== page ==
Ultimately there will be a long list of items you’re bringing, no matter how you spin it. No expert is going to appear in your bedroom and tell you what to take and what to leave. Personally, I took way too much my first year. I brought along my entire Harry Potter book collection, a set of containers I failed to ever use, and like ten purses that remained in the corner of my closet for two semesters gathering dust. My advice would be to save the effort of lugging these things around and just leave them at home.

First of all, your clothing is a necessity, but you may not have a lot of space to store it. Prioritize what needs to be hung up and what can do to be folded away, and look at potentially investing in a “space-saving” rack to hang in your closet. Keep one small container in your closet to store off-season clothes, and rotate out what you do and don’t need as the weather changes. Don’t forget to donate those clothes that you don’t wear anymore – there’s no point in you keeping them if they’re just going to take up that precious space, and someone else could get much better use out of them!

Next, focus on the very necessary items. You’ll need your printer, computer, maybe a fan, a decent desk lamp…try and go through your day-to-day life and think deliberately about all of the things you use on a daily basis. Then, think of all those things condensed into a 12’ x 15’ room that is occupied by two beds, two desks, and two grouchy students. Chances are you’re going to start wondering how to make it work…the only solution is to keep things minimal.

Subsequently, all those little extraneous things you THINK you want…think again. Do you reeeally need your book of different Celtic knots? Are you ever going to wear that weird headband you got five years ago? Will you be able to find the time to use every single scarf you’ve ever owned??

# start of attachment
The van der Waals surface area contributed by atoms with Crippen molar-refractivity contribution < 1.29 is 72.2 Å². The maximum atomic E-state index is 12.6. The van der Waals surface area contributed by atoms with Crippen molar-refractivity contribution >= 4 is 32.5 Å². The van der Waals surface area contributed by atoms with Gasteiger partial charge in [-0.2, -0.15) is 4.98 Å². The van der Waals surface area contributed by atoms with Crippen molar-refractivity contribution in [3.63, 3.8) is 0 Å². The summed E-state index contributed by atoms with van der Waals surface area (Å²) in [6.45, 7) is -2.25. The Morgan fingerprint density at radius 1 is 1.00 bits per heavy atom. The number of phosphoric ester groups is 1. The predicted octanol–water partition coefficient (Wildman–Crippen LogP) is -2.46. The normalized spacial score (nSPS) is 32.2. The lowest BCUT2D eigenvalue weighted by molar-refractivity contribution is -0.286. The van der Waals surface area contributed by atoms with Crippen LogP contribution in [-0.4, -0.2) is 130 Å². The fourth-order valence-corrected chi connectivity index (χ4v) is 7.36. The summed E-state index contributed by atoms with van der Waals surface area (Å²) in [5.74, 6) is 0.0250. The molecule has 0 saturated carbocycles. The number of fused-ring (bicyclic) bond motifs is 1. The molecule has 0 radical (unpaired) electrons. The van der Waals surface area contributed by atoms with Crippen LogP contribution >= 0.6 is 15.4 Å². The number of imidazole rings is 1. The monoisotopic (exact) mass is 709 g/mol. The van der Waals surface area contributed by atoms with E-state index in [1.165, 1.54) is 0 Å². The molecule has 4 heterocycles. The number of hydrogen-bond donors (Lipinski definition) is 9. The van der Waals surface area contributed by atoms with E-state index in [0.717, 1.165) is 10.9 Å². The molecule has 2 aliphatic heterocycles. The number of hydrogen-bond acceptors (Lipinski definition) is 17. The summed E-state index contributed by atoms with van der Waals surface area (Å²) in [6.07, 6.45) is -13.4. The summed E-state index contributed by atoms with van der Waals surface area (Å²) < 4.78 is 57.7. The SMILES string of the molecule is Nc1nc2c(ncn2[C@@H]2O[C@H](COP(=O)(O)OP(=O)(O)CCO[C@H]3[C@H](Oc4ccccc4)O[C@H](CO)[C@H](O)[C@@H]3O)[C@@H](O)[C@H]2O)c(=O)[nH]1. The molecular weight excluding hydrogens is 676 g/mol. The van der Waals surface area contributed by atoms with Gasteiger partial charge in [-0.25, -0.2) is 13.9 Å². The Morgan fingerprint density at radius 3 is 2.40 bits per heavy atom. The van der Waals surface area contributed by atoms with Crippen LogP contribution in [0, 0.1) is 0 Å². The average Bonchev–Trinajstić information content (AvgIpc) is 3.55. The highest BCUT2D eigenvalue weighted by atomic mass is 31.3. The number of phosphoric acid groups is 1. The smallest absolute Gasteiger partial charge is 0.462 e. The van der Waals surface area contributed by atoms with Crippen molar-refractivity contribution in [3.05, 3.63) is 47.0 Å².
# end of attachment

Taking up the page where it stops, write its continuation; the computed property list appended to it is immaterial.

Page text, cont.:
Some people find it necessary to over-prepare for school, and while I see the draw and benefit of that, ultimately I will advise against it. You will not have a lot of space in a dorm, and will probably find yourself at the end of the year packing up things you’d forgotten you had with you. Bottom line is, if you don’t absolutely need it, you should REALLY want it if it’s going to take up space on move-in day – especially if you’re lugging it up several flights of stairs. (P.S. – not all dorms have elevators. Ye hath been warned!!)

The Never-ending Apartment Checklist

The task of moving into an apartment can be daunting.  Compared to a dorm, there is a lot more that you have to consider packing when moving into your apartment.

The two biggest tips that I can offer is to buy in bulk the items that you use the most and to buy those items EARLY.  Many people will move into the apartment complex you chose on the first day that they are allowed.  These students will move all of their belongings in, then head straight to the nearest grocery store to buy those necessary items (toilet paper, soap, laundry detergent, etc) that they realize they have forgotten.  You will have a very hard time finding all that you need and the last thing you want is to start off the school year stressed that your residence is not well-stocked.